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Uncaging Imagination with Guerilla Geography

Originally appears in the Spring 2016 issue

Mission One: life can be boring. Drop this article and go outside. Walk around your immediate area. Take note of every detail around you and come back when satisfied with your trek. A learner’s greatest source of inspiration occurs in the community. It starts by taking that first step out the door and seeing how the community reflects what’s being learned in the classroom.

Mission Two: teach with guerrilla geography. This tern provokes several well-known images. The adjective “guerrilla” can be viewed as primitive (with an emphasis on “primate”) or relating to unconventional warfare, like the kind used during the Cuban Revolution. Geography educators created guerrilla geography, a form of place-based education, lending zero thanks to revolucionistas like Che Guevara. It is a free-form approach to education that combats boredom and breaks through comfort zones as it takes learning “to the streets.” Schoolyards, backyards, playgrounds, family dinners, neighborhoods, and public places become spaces of possibility. Learners combine their five senses with memories, emotions, and play to explore meaningful aspects about their local surroundings. Guerrilla geography encourages the learner to be creative and unconventional in their explorations of different places.

This article is an invitation to further infuse guerrilla geography into both informal and formal education systems. As the authors of this article, we have over a decade’s worth of combined experience creating unconventional and practical ways to incorporate geographic learning into educational content both in and out of the classroom. Particularly, we actively work with the National Geographic Network of Alliances for Geographic Education to promote geography education through policy advocacy, pre-service and in-service teacher workshops, research, and outreach to K-12 schools. The idea of guerrilla geography has received much success in places like the United Kingdom and could be used elsewhere in the world. To demonstrate the idealism and practicality of guerrilla geography as a pedagogy, or way of teaching place-based education, we developed our own open-source booklet called Mission: Explore Zoo, Call of the Wild.[i] A free digital copy of this resource can be found on our website provided in the endnotes. The following sections provide guidelines on how to create, implement, and assess your own guerrilla geography learning.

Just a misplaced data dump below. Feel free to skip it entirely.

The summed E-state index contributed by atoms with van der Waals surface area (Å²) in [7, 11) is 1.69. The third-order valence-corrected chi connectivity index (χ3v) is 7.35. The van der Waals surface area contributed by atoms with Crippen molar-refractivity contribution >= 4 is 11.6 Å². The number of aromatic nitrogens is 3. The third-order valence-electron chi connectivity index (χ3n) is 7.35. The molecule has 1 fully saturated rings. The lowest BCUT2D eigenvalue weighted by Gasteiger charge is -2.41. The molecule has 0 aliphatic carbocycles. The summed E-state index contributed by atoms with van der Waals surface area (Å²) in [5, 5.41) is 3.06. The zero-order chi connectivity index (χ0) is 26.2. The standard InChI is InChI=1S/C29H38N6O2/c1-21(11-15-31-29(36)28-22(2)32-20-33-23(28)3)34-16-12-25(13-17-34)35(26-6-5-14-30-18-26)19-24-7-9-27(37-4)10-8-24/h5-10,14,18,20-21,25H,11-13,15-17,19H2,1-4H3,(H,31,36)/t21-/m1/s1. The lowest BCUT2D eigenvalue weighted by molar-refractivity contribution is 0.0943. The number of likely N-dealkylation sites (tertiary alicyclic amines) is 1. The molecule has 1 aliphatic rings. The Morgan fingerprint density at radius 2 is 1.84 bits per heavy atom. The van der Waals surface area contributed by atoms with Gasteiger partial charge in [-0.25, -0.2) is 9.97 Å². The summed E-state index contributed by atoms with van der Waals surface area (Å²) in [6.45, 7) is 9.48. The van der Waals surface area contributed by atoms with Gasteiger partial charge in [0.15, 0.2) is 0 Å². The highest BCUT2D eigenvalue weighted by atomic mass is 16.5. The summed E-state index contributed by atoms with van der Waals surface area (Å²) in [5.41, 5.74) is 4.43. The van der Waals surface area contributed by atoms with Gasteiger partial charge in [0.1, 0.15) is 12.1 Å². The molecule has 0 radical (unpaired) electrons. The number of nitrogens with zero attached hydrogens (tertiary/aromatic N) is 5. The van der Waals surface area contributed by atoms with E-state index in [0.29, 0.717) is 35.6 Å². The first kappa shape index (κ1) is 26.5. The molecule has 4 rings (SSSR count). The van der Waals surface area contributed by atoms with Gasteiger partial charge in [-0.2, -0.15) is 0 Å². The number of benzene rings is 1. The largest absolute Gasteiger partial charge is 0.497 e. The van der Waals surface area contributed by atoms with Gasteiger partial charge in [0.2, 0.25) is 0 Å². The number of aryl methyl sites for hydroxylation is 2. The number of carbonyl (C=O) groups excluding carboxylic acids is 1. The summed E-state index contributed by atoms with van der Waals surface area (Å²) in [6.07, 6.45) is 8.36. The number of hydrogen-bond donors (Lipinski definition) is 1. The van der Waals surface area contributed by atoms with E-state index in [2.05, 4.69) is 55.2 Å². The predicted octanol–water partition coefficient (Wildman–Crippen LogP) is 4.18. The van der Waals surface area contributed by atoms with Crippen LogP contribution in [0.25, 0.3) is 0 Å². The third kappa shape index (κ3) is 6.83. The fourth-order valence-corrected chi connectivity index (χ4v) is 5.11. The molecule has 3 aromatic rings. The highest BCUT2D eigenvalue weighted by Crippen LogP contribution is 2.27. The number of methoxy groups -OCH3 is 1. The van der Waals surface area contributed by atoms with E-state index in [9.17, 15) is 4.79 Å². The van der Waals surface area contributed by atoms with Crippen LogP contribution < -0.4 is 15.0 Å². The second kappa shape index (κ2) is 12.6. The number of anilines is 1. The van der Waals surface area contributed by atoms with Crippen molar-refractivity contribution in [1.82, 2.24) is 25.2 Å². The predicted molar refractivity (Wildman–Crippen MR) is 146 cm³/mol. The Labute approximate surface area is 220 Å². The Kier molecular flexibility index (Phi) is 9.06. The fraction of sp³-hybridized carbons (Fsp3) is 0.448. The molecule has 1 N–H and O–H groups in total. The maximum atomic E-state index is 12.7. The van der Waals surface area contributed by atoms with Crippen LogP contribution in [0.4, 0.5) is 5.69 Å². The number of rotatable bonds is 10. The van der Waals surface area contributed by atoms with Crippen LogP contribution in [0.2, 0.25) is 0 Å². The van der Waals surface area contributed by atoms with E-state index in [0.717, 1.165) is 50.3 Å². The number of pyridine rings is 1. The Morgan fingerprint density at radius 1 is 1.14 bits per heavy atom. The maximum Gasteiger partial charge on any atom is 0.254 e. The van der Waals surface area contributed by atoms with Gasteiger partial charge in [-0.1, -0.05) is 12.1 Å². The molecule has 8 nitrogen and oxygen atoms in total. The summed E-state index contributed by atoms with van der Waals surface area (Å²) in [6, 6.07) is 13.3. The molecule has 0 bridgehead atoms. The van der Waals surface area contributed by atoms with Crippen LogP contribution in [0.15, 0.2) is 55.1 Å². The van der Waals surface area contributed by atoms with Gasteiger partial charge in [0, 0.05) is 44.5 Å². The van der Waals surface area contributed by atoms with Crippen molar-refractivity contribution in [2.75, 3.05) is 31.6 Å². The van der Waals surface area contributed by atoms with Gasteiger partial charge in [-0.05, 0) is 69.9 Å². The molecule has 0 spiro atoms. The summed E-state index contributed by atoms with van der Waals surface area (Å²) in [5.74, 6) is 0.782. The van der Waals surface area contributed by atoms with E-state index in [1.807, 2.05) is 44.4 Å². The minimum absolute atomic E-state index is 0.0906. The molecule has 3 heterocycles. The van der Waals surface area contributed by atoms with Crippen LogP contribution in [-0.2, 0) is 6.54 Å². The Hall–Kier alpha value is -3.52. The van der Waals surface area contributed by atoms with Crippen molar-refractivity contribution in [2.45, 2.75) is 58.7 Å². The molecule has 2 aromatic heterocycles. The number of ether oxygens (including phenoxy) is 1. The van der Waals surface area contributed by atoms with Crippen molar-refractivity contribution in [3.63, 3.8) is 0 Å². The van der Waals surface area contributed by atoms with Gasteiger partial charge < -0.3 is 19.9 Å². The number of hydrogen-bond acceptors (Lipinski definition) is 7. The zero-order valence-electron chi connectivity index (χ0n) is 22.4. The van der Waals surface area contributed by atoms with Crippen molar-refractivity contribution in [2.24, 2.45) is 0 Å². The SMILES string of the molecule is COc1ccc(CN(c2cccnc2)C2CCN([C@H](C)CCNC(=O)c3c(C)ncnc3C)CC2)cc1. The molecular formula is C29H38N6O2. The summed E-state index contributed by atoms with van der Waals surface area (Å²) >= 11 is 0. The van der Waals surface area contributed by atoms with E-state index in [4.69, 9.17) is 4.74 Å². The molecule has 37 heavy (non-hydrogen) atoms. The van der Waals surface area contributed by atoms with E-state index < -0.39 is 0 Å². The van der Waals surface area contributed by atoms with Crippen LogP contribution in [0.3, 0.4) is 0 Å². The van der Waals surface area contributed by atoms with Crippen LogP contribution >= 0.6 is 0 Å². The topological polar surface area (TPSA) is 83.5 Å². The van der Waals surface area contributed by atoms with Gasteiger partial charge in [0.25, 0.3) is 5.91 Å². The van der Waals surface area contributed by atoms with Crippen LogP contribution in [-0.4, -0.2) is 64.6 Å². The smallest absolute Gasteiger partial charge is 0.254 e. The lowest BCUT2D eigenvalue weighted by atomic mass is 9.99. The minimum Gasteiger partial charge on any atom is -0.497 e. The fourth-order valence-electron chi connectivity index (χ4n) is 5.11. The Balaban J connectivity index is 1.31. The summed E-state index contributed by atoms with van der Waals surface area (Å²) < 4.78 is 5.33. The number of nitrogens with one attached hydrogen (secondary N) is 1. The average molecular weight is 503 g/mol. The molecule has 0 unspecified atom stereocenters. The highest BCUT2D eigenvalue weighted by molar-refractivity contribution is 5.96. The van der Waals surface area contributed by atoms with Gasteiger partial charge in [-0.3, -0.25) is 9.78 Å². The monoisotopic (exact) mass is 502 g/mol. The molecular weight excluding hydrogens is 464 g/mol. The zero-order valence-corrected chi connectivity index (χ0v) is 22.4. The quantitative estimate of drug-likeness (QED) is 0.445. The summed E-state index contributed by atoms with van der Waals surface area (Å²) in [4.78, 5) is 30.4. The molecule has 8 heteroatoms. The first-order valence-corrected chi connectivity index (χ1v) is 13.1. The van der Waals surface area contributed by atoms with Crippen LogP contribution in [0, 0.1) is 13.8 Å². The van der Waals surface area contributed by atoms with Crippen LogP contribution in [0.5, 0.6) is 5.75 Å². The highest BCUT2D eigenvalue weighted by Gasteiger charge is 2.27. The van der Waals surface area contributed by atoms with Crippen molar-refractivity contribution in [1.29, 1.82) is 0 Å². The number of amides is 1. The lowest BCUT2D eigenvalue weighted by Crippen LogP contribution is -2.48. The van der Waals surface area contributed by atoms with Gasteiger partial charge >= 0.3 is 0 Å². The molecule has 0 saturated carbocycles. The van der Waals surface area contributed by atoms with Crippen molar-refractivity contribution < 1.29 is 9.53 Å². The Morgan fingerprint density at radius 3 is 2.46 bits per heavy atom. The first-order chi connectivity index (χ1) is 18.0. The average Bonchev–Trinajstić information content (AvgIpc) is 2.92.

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Thomas Larsen is a graduate student of geography at Kansas State University in Manhattan, Kansas. His research interests extend to geography education, environmental perception, and human-environment interaction. Lisa Tabor is an assistant professor at Georgia Southern University, Institute for Interdisciplinary STEM Education.  Lisa’s research focuses on best practices in education, enhancing technology use through local authentic learning experiences in the classroom, and improving teacher education/professional development. Both are active members of the National Geographic Network of Alliances for Geographic Education. They can be reached at and respectively.



[i]  Larsen, T. and L. Tabor. 2015. Mission Explore Zoo: Call of the Wild.

[ii] Askins, K. and D. Raven-Ellison. 2012. Spotlight on… Mission: Explore Food. Geography 97(3): 163-166.

[iii] The Geography Collective. 2010. Mission: Explore! United Kingdom: The Can of Worms Kids Press.

[iv] The Geography Collective. 2011. Mission: Explore! Camping. United Kingdom: The Can of Worms Kids Press.

Heffron, S.G., and R.M. Downs, eds. 2012. Geography for life: National geography standards, 2nd ed. Washington, D.C.: National Council for Geographic Education.

[vi] Kitchens, J. 2009. Situated pedagogy and the Situationist International: Countering a pedagogy of placelessness. Educational Studies 45: 240-261.

See also Relph, E. 1976. Place and Placelessness. London: Pion.

[vii] Lehman, J. D., George, M., Buchanan, P., and Rush, M. 2006. Preparing teachers to use problem-centered inquiry-based science: Lessons from a four-year professional development project. Interdisciplinary Journal of Problem-based Learning 1(1): 76-99.